Career and Technical Education
By Michael Francis on May 18th, 2018
My daughter is in high school, and every time her class has a group project, I am sure to hear about it. Why? Because sometimes her archrival happens to be in her group, and other times her best friend is (happy days ahead). No matter what, I’ll hear about the group slacker, and definitely about that controlling person ordering everyone around.
Do these roles sound familiar to you? Many of us can relate, which is unfortunate because teamwork is such an essential soft skill. Some jobs require more teamwork than others, but there’s a good chance you’ll find yourself as part of a team at some point during your life. Continue reading
By Elizabeth Fulcher on February 13th, 2018
In honor of Career and Technical Education Month, a public awareness campaign takes place each February to celebrate the value of CTE and the accomplishments of CTE programs across the country. I would like to recognize all of our outstanding CTE educators and students for making a difference in the world.
Each month, FLVS CTE will focus on a different soft skill that is essential for today’s students as they enter college or the workforce. This month’s focus is communication. Continue reading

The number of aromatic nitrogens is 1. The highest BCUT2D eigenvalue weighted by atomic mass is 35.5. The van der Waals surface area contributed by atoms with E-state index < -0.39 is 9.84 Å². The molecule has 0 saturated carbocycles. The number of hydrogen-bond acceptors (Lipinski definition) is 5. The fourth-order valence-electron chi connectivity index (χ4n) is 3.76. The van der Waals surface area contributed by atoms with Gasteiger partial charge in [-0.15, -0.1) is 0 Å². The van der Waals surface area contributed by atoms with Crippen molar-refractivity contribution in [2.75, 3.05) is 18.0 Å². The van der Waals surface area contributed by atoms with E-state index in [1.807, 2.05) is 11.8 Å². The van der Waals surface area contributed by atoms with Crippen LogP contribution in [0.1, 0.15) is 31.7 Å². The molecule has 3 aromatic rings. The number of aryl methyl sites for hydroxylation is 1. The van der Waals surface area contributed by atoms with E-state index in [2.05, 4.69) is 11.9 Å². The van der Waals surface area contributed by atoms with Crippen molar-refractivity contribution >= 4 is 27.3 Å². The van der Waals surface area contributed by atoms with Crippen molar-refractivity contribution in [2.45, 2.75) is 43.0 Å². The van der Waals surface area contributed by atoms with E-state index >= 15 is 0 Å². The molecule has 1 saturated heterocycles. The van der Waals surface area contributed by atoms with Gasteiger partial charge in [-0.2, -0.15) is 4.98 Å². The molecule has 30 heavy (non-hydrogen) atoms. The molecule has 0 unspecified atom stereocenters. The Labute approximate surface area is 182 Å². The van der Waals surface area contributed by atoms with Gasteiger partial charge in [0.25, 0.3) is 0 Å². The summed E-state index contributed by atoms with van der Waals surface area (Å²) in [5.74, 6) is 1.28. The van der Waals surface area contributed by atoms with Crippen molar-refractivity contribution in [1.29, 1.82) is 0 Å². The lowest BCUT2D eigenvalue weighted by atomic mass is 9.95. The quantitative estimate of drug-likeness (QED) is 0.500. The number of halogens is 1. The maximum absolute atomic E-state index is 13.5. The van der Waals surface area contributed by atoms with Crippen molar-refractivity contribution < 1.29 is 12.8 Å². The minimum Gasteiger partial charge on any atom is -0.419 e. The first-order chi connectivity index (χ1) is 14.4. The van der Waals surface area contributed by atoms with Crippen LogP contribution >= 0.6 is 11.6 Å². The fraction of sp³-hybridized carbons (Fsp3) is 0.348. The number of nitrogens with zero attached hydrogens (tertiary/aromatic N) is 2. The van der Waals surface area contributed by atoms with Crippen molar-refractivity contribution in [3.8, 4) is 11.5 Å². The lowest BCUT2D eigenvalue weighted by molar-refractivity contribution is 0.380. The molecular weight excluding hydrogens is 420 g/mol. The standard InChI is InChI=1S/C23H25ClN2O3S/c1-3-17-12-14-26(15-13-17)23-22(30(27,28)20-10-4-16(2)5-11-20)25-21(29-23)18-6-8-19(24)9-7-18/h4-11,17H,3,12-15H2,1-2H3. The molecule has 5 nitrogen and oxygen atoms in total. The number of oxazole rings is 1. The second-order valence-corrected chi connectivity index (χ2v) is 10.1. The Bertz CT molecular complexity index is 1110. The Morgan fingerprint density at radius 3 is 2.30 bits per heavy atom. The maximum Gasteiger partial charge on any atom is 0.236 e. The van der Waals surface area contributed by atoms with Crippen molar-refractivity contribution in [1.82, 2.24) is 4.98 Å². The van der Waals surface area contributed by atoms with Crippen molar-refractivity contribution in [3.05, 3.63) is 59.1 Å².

By Michael Francis on December 7th, 2017
It is hard to imagine anything good coming from the devastating winds and rain of Hurricane Irma or similar storms that ravaged homes and communities this past hurricane season. If you look hard enough, though, you can find unexpected positives even in the worst experiences.
As a member of the Florida Army National Guard, I was activated during Hurricane Irma, and there I had the fortunate, first-hand experience of seeing people come together to help others. Most of these people were actively using skills found in CTE (Career and Technical Education) courses: both soft and hard skills. Continue reading
By Michael Francis on August 31st, 2017
To program, or not to program? That is the question. If you’re like most people, you probably haven’t learned to program yet – but if you’re like most people, you probably should.
Many people don’t learn about programming because they think it doesn’t relate to their personal or career interests. After all, not everyone wants to be a professional programmer, right? However, should a person take a finance class only if he/she is going to be an accountant? Continue reading
By Elizabeth Fulcher on August 9th, 2017
Many don’t like to see stores stocking back-to-school supplies as early as mid-July.